Hearing Voices

(This post was originally published on the Baptist Convention of New England’s blog on January 15, 2020. You can find it here.)

“Who do we become when we stop allowing all the voices in our head to crowd out the one voice we must hear to come to life?”

(Erwin McManus)

I find deep beauty in the hush that falls over my heart and home after the holiday chaos has ebbed. Décor is stowed until next year, surfaces are reordered, and a gentle blanket of silence fills the previously riotous internal and external spaces of life. 

Here in the pause, the first part of Isaiah 30:15 expands in real time, a banner of peace spread triumphant—”For thus said the Lord GOD, the Holy One of Israel, “In returning and rest you shall be saved; in quietness and in trust shall be your strength.”” Do I really have permission to stop? To surrender all the imaginary ground I’ve taken in the name of Pinterest-inspired productivity? To find my strength in standing-still-faith? 

For a few seconds, this good news sings me awake. 

And then the voices break in, slow at first, building to a dull roar.

“Rest is great, but there’s so much to do! Remember that list we made?” “Stop giving in to laziness.” “We can be quiet right after we watch one episode.” “Are you sure God wants you to not do anything? That doesn’t sound right.” “Think of all the plates we have spinning! What happens if we pause? Who will we even be when the world comes crashing down?”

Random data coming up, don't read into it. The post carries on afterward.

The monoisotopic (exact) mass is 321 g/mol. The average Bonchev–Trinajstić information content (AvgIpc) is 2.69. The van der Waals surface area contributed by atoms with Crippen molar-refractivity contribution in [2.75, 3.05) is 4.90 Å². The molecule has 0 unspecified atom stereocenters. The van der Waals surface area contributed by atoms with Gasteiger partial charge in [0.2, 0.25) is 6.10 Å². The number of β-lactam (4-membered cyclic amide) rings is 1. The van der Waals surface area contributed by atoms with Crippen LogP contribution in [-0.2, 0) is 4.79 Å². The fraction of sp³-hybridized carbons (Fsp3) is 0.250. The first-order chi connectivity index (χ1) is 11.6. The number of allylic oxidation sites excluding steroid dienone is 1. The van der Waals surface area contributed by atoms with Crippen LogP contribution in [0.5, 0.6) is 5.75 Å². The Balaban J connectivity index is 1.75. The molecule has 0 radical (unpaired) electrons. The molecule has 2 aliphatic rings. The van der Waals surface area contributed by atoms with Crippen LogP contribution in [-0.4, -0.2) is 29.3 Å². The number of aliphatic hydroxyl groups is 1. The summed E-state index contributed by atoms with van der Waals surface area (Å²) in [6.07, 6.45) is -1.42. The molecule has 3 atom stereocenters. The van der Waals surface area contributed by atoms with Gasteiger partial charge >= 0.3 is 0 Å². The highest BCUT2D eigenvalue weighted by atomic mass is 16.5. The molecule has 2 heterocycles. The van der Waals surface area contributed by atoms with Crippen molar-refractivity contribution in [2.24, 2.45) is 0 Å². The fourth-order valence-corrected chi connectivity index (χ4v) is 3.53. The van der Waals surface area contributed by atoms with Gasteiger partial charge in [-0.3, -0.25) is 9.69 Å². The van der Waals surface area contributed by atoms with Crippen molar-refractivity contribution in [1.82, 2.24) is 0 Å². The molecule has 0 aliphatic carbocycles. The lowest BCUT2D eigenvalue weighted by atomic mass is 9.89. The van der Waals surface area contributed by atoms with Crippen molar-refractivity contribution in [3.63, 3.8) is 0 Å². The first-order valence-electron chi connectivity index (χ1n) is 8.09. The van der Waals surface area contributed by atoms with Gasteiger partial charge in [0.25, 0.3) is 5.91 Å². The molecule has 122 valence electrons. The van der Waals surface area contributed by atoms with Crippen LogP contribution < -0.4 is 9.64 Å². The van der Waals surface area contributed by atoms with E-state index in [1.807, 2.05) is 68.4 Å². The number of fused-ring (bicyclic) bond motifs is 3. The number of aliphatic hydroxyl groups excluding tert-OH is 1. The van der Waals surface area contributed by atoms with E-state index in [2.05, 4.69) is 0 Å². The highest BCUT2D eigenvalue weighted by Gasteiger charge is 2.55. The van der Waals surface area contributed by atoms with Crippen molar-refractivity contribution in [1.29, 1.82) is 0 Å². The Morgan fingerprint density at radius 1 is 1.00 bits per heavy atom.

The voices of enticement, shame, distraction, doubt, and panic roll in like the tide, smothering my soul back into a deathlike sleep, and the promise of rescue fades away amid the static.  

Interestingly, Isaiah 30:15 doesn’t end with a promise; it ends rather starkly—”but you were unwilling.” 

When interpreting the written word, whether it’s a text message or a text of Scripture, the tone you read into it impacts the meaning you get out of it. Adding a mental filter of anger, sarcasm, contempt, or apathy can warp the author’s original intent. God issues the last bit of this verse not with a tone of cold finality but from the pleading heart of a Father who longs to see His children thriving in His presence. (Don’t believe me? Skip to verse 18!) 

He can’t help calling us back home. His voice is warm and compassionate, but as Elijah discovered in the mountain cave, it is also still and small. Of course the King of creation can boom out in thunderous surround sound; that’s just not His typical way. He’s more a “lean in and listen” kind of communicator. 

Despite my inner chorus (which requires zero effort to hear), God intently waits for me in Isaiah 30:15.   

I can block Him out, attuning myself to the cacophony of voices in my head that point me in a thousand different directions. Or I can mute every other tongue but His, settle contentedly into stillness, and remember precious and true things found only when I’m snugly wrapped up in His arms. 

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